"A Prayer to be said in the Ember weeks, for those which are then to be admitted into holy orders; and is to be read every day of the week, beginning on the Sunday before the day of ordination.”—Prayerbook of the Church of Scotland.

15. ACT OF UNIFORMITY, 14 C. 2. cap. iv. § 2.- -"Be it enacted by the King's most excellent Majesty, &c., That all and singular ministers in any cathedral, collegiate or parish church or chapel, or other place of public worship within this realm of England, dominion of Wales, and town of Berwick-upon-Tweed, shall be bound to say and use the Morning Prayer, Evening Prayer, celebration and administration of both the Sacraments, and all other the publick and common prayer, in such order and form as is mentioned in the said book, annexed and joined to this present act, and intituled, 'The Book of Common Prayer,' &c.: and that the Morning and Evening Prayers therein contained, shall, upon every LORD's Day, and upon all other days and occasions, and at the times therein appointed, be openly and solemnly read by all and every minister or curate in every church, chapel or other place of public worship within this realm of England, and places aforesaid.”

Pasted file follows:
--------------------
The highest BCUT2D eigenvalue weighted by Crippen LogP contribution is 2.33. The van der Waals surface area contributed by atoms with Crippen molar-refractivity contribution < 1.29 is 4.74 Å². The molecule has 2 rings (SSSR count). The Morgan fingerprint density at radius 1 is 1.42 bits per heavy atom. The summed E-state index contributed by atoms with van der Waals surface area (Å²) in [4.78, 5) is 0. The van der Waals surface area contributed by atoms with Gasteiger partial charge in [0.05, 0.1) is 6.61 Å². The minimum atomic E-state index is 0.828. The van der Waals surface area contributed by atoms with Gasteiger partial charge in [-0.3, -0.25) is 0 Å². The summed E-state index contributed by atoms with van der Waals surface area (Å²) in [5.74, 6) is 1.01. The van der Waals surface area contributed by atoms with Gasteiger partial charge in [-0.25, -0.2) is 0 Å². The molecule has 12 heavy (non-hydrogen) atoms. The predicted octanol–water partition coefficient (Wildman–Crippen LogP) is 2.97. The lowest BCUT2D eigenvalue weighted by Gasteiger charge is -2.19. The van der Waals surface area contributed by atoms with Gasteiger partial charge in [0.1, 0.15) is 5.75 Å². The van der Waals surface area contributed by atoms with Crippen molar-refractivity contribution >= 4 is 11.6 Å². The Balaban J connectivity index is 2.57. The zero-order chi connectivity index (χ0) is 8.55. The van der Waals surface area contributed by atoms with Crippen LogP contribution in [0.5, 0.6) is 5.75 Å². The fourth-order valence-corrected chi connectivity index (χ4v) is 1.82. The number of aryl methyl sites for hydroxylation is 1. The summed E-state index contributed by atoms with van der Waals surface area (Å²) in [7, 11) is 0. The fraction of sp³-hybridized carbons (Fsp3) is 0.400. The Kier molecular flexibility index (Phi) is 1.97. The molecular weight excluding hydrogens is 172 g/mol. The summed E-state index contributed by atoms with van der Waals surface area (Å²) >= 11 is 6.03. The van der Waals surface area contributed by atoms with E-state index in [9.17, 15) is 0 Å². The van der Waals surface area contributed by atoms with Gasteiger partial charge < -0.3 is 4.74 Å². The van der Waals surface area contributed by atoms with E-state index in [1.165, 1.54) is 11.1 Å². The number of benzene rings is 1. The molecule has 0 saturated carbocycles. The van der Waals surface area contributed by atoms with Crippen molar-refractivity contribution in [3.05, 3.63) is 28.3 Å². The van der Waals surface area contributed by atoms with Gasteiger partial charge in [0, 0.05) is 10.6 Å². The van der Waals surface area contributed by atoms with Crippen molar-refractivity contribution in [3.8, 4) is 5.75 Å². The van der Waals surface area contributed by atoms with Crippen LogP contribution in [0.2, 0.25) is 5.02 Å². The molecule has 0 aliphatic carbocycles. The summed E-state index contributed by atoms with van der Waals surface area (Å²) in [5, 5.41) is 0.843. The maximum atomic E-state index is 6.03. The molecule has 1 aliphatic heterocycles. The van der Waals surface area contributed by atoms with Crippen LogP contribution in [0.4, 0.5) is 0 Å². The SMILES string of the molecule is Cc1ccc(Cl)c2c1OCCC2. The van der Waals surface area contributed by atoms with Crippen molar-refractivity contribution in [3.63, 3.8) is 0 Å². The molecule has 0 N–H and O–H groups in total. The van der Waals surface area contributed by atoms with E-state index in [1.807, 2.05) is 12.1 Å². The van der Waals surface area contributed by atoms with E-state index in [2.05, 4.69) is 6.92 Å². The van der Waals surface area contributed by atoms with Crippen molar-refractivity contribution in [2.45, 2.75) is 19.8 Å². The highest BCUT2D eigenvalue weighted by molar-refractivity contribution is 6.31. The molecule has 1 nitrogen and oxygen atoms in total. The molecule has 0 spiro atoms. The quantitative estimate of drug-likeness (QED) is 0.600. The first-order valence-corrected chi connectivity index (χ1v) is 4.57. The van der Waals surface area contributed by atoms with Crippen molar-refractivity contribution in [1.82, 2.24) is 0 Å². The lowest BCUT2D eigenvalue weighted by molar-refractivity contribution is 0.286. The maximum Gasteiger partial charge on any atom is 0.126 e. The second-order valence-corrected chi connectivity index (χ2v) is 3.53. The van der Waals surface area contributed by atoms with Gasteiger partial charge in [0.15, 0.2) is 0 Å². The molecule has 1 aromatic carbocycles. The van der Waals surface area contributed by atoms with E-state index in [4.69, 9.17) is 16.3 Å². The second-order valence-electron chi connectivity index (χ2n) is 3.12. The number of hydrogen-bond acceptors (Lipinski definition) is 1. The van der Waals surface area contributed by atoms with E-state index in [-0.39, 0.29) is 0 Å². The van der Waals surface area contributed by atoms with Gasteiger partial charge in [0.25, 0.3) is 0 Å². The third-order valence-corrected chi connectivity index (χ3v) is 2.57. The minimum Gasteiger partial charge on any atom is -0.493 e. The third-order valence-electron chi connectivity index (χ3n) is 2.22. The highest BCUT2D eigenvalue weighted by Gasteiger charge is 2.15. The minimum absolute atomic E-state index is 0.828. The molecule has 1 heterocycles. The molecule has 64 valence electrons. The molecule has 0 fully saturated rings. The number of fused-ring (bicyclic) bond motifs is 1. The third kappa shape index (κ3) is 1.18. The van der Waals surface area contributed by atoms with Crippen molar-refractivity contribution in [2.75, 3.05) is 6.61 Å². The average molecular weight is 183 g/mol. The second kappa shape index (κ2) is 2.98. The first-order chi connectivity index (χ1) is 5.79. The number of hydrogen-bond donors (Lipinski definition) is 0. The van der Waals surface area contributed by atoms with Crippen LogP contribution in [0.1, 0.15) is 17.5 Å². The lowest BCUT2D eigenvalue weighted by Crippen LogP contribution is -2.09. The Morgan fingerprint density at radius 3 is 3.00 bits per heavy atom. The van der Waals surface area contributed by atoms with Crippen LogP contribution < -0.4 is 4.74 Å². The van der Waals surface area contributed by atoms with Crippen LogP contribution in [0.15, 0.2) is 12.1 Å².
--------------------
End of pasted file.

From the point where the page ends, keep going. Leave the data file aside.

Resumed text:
16. DR. NICHOLLS.-"Morning and evening Prayer shall be used, and all other the Common Prayer, administration, &c. in the order and form, and on the days, and times appointed, nor will any dispensation excuse the performance of what is here required."-Dr. Nicholl's on the Act of Uniformity.

17. "The rubric here (see No. 2.) speaks of the whole Morning and Evening Prayer, which our Reformers would not have in any case neglected by ministers of the Church; but that they should be as diligent, in using the English Liturgy, as the Papists were the Latin; and if they could not get a congregation at church, they should use the public forms with their own families at home.

"Now, it is certain, by the rules of the Roman Church, even before the Reformation, and the Council of Trent, that the clergy were obliged to recite the canonical hours, or the offices